A part from a schoolboy cap I had between the ages of 7 and 14, I can only think of one hat I have ever possessed.
It was an object with earflaps. I bought it when I lived in Boston, where the winter air is for the penguins. I wore it a very few times, and recall only once test-releasing the flaps while waiting for a bus in Brookline. Not until recently have I admitted to myself why this made me decide to discard the hat forever. It was because I suspected that the hat made me look like a penguin. I thought, gosh, I'd rather have deep-frozen ears.
You may put this down to vanity.
Me, I put it down to some deeply masculine strain of wanting to appear normal. I've worn hats in amateur theatricals - but that didn't bother me because I was being someone else. I have worn a hired gray topper at a wedding, but then all the other males were similarly hatted.
But whenever I have tried on a hat in a shop, convincing myself momentarily that perhaps, after all, it would be OK to own at least one of some sober sort (a trilby like the one my dad wore, maybe, or a yuppie cloth cap - but definitely not a baseball cap), the immediate laughter of all witnesses has succeeded in dissuading me from the purchase. Perhaps it is my suspicion of the absurdity of all hats that is primary and the fact that they make me look absurd secondary.
The truth is that men's hats are peculiar items. Clearly, they have little practical use. Umbrellas are far more effective at keeping rain off you, for example. Even hats with guttering overflow rapidly.
In his fascinating book ``Hats: Five Centuries of Status, Style, and Glamour,'' Colin McDowell devotes a telling chapter to the etiquette and status of hats. Talking about the 1890s he remarks: ``What women wore was a question of fashion, but men's clothes were dictated by convention.'' He is surely right. It is a strange thing that if a woman sets a new fashion, however ridiculous, she will be afforded admiration, while a trend-setting male invites accusations of shameless exhibitionism.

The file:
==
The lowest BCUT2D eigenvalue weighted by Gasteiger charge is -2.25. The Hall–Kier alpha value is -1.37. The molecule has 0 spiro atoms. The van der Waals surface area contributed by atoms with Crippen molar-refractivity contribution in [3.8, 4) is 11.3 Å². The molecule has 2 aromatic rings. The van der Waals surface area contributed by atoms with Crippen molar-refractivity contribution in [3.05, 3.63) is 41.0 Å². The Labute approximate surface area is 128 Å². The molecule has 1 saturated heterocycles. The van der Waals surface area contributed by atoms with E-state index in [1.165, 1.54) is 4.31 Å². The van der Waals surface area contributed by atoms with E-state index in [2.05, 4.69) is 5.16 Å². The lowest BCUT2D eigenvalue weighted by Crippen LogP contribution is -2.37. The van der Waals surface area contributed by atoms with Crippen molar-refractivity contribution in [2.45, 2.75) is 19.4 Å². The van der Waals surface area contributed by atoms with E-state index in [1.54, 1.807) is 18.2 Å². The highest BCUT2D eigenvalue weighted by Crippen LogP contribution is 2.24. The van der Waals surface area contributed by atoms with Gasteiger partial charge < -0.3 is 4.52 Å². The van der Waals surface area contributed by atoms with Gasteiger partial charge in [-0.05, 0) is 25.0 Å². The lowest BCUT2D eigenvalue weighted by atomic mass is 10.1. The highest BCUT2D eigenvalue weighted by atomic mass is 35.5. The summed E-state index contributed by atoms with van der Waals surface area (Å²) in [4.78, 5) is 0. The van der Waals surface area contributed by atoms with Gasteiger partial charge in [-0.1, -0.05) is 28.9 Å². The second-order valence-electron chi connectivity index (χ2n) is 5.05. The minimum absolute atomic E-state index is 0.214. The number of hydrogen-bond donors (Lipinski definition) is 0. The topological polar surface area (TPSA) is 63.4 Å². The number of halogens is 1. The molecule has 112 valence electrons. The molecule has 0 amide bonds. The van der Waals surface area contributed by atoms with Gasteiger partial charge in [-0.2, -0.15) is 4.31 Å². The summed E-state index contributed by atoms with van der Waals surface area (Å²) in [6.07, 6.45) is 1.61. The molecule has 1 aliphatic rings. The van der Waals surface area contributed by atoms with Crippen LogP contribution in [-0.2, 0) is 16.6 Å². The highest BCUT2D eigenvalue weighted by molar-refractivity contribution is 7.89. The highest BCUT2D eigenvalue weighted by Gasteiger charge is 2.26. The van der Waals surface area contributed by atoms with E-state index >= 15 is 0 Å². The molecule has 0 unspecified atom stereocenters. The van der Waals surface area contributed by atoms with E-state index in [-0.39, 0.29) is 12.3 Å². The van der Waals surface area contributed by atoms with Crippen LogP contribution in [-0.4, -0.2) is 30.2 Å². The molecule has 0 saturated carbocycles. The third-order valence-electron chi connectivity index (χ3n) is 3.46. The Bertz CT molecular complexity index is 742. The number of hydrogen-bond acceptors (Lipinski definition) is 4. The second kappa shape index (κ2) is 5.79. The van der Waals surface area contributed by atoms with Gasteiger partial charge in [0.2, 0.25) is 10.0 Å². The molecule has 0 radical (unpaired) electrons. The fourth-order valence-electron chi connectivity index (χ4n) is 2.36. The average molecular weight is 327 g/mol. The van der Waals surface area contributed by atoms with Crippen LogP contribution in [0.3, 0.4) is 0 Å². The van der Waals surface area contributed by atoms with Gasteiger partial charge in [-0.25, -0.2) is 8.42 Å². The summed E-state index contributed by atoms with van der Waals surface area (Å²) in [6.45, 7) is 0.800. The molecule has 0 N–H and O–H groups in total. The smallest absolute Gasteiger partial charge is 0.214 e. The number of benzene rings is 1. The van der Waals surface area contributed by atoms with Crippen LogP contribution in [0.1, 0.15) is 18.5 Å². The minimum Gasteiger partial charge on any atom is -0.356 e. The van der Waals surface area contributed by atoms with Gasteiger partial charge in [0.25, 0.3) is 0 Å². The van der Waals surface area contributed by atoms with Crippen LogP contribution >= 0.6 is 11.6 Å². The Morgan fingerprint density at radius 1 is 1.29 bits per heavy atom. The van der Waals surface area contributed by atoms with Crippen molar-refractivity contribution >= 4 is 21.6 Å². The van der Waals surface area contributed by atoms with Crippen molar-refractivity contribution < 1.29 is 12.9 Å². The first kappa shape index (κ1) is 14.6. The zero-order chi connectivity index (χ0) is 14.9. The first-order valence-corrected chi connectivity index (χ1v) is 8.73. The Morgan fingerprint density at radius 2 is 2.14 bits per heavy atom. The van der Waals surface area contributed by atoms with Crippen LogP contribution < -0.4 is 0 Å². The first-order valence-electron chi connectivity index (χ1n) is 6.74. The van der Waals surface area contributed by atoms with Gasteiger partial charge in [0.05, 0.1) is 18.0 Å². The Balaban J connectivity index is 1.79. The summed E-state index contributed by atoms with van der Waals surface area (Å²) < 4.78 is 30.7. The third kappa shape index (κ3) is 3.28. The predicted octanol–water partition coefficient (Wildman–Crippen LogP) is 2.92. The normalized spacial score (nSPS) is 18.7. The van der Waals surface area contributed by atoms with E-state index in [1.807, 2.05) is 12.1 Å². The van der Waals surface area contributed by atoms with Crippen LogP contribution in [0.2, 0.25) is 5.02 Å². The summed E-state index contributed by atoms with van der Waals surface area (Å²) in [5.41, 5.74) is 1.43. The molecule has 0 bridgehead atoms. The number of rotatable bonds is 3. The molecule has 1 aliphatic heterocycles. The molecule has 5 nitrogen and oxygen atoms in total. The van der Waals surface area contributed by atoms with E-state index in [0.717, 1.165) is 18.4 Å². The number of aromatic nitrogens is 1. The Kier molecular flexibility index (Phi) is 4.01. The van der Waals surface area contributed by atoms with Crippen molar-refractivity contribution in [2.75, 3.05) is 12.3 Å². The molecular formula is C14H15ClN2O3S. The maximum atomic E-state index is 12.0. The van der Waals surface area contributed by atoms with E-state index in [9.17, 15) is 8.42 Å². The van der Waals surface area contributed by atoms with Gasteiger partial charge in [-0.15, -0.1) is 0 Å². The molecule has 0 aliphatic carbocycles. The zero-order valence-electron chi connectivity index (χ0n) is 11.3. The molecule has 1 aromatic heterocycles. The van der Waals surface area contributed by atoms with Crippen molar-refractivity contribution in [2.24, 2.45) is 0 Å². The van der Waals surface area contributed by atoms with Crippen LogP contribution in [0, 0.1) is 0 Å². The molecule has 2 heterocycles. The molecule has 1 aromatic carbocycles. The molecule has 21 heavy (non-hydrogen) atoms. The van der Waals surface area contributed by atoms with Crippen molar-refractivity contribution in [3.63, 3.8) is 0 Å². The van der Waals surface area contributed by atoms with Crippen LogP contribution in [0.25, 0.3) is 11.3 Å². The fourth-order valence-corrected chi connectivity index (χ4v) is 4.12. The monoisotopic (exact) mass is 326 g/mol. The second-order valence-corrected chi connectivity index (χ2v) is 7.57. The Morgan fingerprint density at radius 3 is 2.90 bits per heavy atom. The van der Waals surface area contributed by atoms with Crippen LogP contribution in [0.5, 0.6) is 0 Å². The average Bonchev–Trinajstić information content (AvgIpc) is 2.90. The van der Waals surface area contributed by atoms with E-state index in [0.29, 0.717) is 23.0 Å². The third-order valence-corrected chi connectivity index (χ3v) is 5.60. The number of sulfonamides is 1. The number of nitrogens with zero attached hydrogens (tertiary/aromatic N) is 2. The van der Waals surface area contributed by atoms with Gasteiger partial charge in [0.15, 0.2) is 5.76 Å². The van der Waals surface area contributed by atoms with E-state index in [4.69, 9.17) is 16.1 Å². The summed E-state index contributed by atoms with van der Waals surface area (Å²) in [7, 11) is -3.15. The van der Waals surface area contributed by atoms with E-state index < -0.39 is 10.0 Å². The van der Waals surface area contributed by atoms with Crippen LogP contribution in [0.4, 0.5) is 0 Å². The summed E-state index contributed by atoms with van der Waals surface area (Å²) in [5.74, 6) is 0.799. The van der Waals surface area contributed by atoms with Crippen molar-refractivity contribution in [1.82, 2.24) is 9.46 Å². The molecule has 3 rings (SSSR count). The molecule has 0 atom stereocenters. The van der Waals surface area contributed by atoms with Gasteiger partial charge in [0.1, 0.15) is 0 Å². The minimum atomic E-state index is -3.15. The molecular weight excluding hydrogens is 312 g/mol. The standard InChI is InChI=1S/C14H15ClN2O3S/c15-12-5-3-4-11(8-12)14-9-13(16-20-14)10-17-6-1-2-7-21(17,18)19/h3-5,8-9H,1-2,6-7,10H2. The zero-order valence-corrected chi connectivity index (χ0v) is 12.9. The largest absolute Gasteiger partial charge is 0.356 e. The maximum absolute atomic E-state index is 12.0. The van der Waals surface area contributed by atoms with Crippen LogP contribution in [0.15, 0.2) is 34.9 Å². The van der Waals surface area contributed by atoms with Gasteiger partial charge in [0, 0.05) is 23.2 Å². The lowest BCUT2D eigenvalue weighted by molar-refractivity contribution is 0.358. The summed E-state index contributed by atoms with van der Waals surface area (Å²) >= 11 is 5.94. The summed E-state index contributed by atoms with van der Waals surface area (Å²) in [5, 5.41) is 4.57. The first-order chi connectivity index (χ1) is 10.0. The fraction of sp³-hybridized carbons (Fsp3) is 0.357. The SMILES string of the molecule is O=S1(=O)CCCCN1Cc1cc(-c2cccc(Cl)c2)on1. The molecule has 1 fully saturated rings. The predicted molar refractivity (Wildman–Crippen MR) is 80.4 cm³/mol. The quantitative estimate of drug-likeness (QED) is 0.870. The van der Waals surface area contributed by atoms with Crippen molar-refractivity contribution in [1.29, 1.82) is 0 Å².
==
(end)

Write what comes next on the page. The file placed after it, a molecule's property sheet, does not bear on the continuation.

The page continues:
When in the 1790s a London hatter named John Hetherington first wore his ``tall shiny black hat he caused a riot,'' McDowell writes. ``Laughter turned to anger and he was pelted with whatever the crowd could lay its hands on. He survived and so did his plush hat - which became the headwear of authority for the next century.''
Only the fact that absolutely every 19th-century male of a certain class wore a black top hat from dawn to midnight every day can explain the fact that absolutely every 19th-century male of a certain class wore a black top hat.... Actually, it is inexplicable. The top hat may make a short man think he looks more imposingly tall; but inarguably the ubiquitously power-hatted gents of Victoria's reign were living out the tale of the Emperor's New Clothes. In their top hats they looked totally and top-heavily daft ... only nobody liked to say so.
When you come to think of it, what other hat but a top hat could Lewis Carroll's Mad Hatter possibly have worn? It's surprising the March Hare didn't pelt it with jam tarts.
* The third and last part, another look at men's hats, will run on Friday.